• [13] In academic circles, it now is the body of work properly considered “higher criticism”, but the phrase is sometimes applied to earlier or later work using similar methods.

  • In some cases, such as with several Pauline epistles, higher criticism can confirm or challenge the traditional or received understanding of authorship.

  • The primary goal of historical criticism is to discover the text’s primitive or original meaning in its original historical context and its literal sense or sensus literalis

  • [12] In particular, while devotional readers concern themselves with the overall message of the Bible, historians examine the distinct messages of each book in the Bible.


Works Cited

[‘Soulen, Richard N.; Soulen, R. Kendall (2001). Handbook of biblical criticism (3rd ed., rev. and expanded. ed.). Louisville, Ky.: Westminster John Knox Press. p. 78. ISBN 0-664-22314-1.
2. ^ Jump up to:a b c d Soulen, Richard N. (2001). Handbook of
Biblical Criticism. John Knox. p. 79.
3. ^ Hahn, Scott, ed. (2009). Catholic Bible dictionary (1st ed.). New York: Doubleday. ISBN 978-0-385-51229-9.
4. ^ Soulen, Richard N. (2001). Handbook of Biblical Criticism. John Knox. pp. 108, 190.
5. ^
Ebeling, Gerhard (1963). Word and Faith. Philadelphia: Fortress Press.
6. ^ Burkert, Greek Religion (1985), Introduction.
7. ^ Antony F. Campbell, SJ, “Preparatory Issues in Approaching Biblical Texts Archived 2007-09-28 at the Wayback Machine,”
in The Hebrew Bible in Modern Study, p. 6. Campbell renames source criticism as “origin criticism”.
8. ^ “BibleDudes: Biblical Studies: Form”. bibledudes.com. Archived from the original on 2011-09-28. Retrieved 2008-03-02.
9. ^ “Review of Biblical
Literature” (PDF). www.bookreviews.org. Archived (PDF) from the original on 2021-11-19. Retrieved 2021-11-19.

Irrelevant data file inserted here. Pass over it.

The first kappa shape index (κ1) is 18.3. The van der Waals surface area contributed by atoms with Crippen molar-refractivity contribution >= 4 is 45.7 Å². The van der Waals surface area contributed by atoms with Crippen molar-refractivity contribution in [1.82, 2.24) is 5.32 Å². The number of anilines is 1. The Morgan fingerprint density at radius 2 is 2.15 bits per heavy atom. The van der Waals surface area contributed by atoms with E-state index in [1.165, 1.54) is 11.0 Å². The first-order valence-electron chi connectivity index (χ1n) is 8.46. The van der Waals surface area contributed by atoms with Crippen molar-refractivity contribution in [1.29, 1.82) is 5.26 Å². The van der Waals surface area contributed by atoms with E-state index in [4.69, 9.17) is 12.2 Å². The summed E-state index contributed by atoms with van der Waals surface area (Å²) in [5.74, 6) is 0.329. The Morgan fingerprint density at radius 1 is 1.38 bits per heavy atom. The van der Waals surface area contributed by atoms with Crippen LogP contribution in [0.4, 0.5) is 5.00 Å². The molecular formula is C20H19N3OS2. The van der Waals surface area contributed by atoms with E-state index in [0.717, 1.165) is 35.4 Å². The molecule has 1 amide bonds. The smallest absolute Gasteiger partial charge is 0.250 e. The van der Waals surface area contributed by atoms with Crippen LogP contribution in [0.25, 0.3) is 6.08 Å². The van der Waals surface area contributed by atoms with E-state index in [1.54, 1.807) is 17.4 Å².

10. ^ “Religious Studies Department, Santa Clara University”. Archived from the original on February 28, 2006.
11. ^ Compare: Durant,
Will (1961) [1926]. “4: Spinoza”. The Story of Philosophy: The Lives and Opinions of the Great Philosophers of the Western World. A Touchstone book. New York: Simon and Schuster. p. 125. ISBN 9780671201593. Retrieved 2017-07-23. …the movement of
higher criticism which Spinoza initiated has made into platitudes the propositions for which Spinoza risked his life.
12. ^ Jump up to:a b c Ehrman, Bart D. Jesus, Interrupted, HarperCollins, 2009. ISBN 0-06-117393-2
13. ^ The Columbia Encyclopedia,
Sixth Edition, 2007
14. ^ John Barton, The Nature of Biblical Criticism, Westminster John Knox Press (2007), p. 39.
15. ^ https://ehrmanblog.org/how-do-we-know-what-most-scholars-think/ Archived 2021-07-30 at the Wayback Machine Quote: “First,
what is taught about the New Testament to undergraduates at the colleges and universities that are NOT evangelical? You can pick any type of school you want, and I (and virtually every other scholar in the field) can tell you the answer, simply because
I (and they) know (either personally or through reputation) virtually every senior (and many junior) scholar at those places. These scholars pretty much all toe the line that I indicate: about John, 1 Timothy, the dating of the Gospels, and most other
critical issues.”
16. ^ Lewis, Clive Staples (1969). “Modern Theology and Biblical Criticism”. BYU Studies Quarterly. 9 (1).
17. ^ “D. Martyn Lloyd-Jones on the Authority of Scripture—We Must Choose Between Two Positions”. Albert Mohler. Archived
from the original on 23 October 2021. Retrieved 23 October 2021.
18. ^ Baptist Church, Duncan Street. “Chicago Statement on Biblical Inerrancy”. duncanstreetbaptistchurch.co.uk. Archived from the original on 2023-01-22. Retrieved 2023-01-22.
19. ^
Ehrman, Bart D. (2012-03-20). Did Jesus Exist?: The Historical Argument for Jesus of Nazareth. Harper Collins. ISBN 978-0-06-208994-6. Archived from the original on 2022-08-08. Retrieved 2021-11-17.
2. Gerald P. Fogarty, S.J. American Catholic Biblical
Scholarship: A History from the Early Republic to Vatican II, Harper & Row, San Francisco, 1989, ISBN 0-06-062666-6. Nihil obstat by Raymond E. Brown, S.S., and Joseph A. Fitzmyer, S.J.
3. Robert Dick Wilson. Is the Higher Criticism Scholarly? Clearly
Attested Facts Showing That the Destructive “Assured Results of Modern Scholarship” Are Indefensible. Philadelphia: The Sunday School Times, 1922. 62 pp.; reprinted in Christian News 29, no. 9 (4 March 1991): 11–14.
Photo credit: https://www.flickr.com/photos/calliope/133858239/’]